Help – I’m buying a property with an existing tenant

Help – I’m buying a property with an existing tenant

8:00 AM, 12th February 2018, About 4 years ago 12

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I actually spend my time refurbishing property and reselling it. I have zero experience in the rental market and no knowledge on how to be a landlord.

The property I’m about to buy is comprised of three flats, one has a tenant and I am told is on a fixed contract until next February. This is not an issue to me as I will be kept busy refurbishing the other flats and I am quite happy to be receiving some rent in the interim period.

I would appreciate any advice on what I should be looking out for. The areas that concern me are:
1. Do I have to give some form of notice to the tenant upon purchase?
2. Presumably he had paid a deposit, how does my purchase affect this?
3. Any other advice you experienced Landlords are able to give.

Many thanks

Jose



Comments

by Graham Bowcock

9:02 AM, 13th February 2018, About 4 years ago

Dear Jose

Others have provided some good advice about the pitfalls, but do not be put off. Make sure you use a solicitor who understands investment property and the things they need to look out for. It has never been more vital to get everything in order. If you are taking a mortgage, then your lender will need to know that everything is okay as well.

As for an agent, then a decent agent should be able to give proper, robust, written advice. Don't go for the cheapest. My suggestion would be to use a firm that offers general professional services, not just an adjunct to an estate agent; that way they may have more experience (and PI cover!).

There is a notice procedure whereby you have to give the tenant the name of the new owner and a correspondence address.

Make sure that the deposit was properly protected when the tenancy started.

Regards

Graham

by Mandy Thomson

10:18 AM, 13th February 2018, About 4 years ago

Hi Jose
I'm with Mark on this, but would add that you should make sure an agent you choose is reputable by which I mean ensure they belong to ARLA Propertymark, NALS or RICS and check out reviews on Google and All Agents.
ALSO do a landlord foundation course, such as the one run by the NLA and join a landlord association because even if you use a reputable managing agent, there will still be issues they need to defer to you and legally the buck still stops with you.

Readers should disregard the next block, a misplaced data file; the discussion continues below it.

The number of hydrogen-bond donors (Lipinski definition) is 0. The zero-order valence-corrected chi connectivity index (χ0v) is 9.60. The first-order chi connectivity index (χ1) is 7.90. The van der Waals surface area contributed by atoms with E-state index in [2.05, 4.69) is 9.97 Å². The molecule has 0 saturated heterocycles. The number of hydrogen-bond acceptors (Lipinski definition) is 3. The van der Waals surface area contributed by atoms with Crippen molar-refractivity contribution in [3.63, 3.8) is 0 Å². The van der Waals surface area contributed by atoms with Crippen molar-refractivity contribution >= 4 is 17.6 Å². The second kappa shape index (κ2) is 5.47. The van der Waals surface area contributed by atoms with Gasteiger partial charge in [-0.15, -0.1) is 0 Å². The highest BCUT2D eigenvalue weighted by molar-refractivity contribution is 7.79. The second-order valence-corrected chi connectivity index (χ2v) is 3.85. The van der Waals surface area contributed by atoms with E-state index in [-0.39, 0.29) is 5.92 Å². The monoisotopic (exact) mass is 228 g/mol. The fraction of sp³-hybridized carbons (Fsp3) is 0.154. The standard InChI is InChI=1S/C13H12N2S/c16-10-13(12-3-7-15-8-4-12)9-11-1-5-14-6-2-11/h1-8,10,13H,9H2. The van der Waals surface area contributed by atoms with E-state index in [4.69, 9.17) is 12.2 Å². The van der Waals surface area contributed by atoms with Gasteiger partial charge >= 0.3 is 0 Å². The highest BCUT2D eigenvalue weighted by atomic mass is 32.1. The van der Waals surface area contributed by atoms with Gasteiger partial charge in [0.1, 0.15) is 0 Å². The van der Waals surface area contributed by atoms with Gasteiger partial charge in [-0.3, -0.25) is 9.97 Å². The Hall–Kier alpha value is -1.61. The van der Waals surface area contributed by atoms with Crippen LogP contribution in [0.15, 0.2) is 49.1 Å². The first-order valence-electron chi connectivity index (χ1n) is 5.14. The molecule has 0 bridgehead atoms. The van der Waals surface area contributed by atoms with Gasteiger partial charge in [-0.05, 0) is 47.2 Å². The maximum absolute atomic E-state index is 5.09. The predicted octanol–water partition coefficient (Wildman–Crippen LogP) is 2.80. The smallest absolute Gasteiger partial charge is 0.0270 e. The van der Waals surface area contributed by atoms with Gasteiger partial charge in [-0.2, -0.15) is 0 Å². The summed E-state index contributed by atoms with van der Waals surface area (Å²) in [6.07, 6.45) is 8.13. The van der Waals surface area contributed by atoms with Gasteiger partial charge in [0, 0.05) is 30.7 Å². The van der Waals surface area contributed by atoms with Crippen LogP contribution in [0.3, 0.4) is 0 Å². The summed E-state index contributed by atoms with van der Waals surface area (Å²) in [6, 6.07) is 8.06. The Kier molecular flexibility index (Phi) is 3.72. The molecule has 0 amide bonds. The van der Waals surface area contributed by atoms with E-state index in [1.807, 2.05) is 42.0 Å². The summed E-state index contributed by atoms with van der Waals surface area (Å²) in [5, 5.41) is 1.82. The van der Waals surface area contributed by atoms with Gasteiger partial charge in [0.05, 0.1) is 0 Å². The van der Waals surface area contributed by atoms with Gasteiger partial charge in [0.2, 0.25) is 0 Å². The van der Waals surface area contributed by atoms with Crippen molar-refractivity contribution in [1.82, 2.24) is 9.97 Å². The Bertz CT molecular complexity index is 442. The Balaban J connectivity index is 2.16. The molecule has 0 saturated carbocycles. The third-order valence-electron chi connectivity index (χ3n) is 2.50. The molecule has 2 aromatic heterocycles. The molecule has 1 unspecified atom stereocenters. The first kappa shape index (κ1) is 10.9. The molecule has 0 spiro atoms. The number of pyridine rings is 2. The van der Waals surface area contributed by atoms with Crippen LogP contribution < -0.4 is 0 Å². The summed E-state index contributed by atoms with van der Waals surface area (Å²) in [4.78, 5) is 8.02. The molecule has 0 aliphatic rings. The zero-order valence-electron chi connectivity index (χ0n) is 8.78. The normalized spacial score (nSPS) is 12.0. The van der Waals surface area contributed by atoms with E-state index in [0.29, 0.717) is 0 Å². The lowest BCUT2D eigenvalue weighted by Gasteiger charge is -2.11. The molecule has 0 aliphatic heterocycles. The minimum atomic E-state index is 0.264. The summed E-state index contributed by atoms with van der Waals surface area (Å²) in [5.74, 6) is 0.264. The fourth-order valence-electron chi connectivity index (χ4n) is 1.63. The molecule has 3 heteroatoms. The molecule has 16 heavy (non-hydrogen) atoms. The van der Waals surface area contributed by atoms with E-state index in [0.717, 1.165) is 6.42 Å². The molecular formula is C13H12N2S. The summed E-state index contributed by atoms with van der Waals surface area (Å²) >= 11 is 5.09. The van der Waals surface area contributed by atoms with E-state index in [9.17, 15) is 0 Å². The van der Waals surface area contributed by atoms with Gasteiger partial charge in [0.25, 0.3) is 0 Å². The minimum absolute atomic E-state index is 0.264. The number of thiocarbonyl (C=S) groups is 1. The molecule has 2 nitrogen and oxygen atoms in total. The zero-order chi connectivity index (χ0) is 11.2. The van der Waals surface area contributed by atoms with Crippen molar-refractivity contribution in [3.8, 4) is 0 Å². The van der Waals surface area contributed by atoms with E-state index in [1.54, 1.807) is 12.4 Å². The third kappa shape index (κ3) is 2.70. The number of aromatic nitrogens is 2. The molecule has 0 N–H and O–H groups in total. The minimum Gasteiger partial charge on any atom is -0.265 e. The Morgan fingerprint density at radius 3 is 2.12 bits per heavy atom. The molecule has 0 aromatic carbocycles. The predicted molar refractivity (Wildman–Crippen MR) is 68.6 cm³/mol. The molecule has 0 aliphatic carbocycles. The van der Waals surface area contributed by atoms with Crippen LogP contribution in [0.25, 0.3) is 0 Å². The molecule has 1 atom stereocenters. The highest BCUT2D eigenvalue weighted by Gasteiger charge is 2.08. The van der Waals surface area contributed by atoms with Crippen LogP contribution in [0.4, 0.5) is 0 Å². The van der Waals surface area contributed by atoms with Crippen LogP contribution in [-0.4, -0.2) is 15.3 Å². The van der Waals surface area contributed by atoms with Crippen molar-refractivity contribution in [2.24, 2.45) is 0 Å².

However, to get you started, in answer to your original questions:
1. Do I have to give some form of notice to the tenant upon purchase?
Answer: Yes, but all it is simply a letter giving your name and a contact address for you in England or Wales. If you employ an agent later, you will need to ensure you repeat this with the agent's details. This is known as a section 48 notice.
2. Presumably he had paid a deposit, how does my purchase affect this?
Answer: you must get details of the deposit scheme from your solicitor (as it was a tenanted purchase, your solicitor should have ensured this was covered) and, if the solicitor hasn't already (get proof), inform the tenant of the change of landlord by letter with legally recognised proof of service. You will then need to either re-protect the deposit (if it was protected under an insured scheme or you want to change to a different scheme) AND, even if you merely change the landlord's name to your own, serve (or get evidence the solicitor served) the prescribed information (the information the scheme will forward to you) on the tenant within 30 days of your completion date).
3. Any other advice you experienced Landlords are able to give.
Answer: As stated at beginning of my post.


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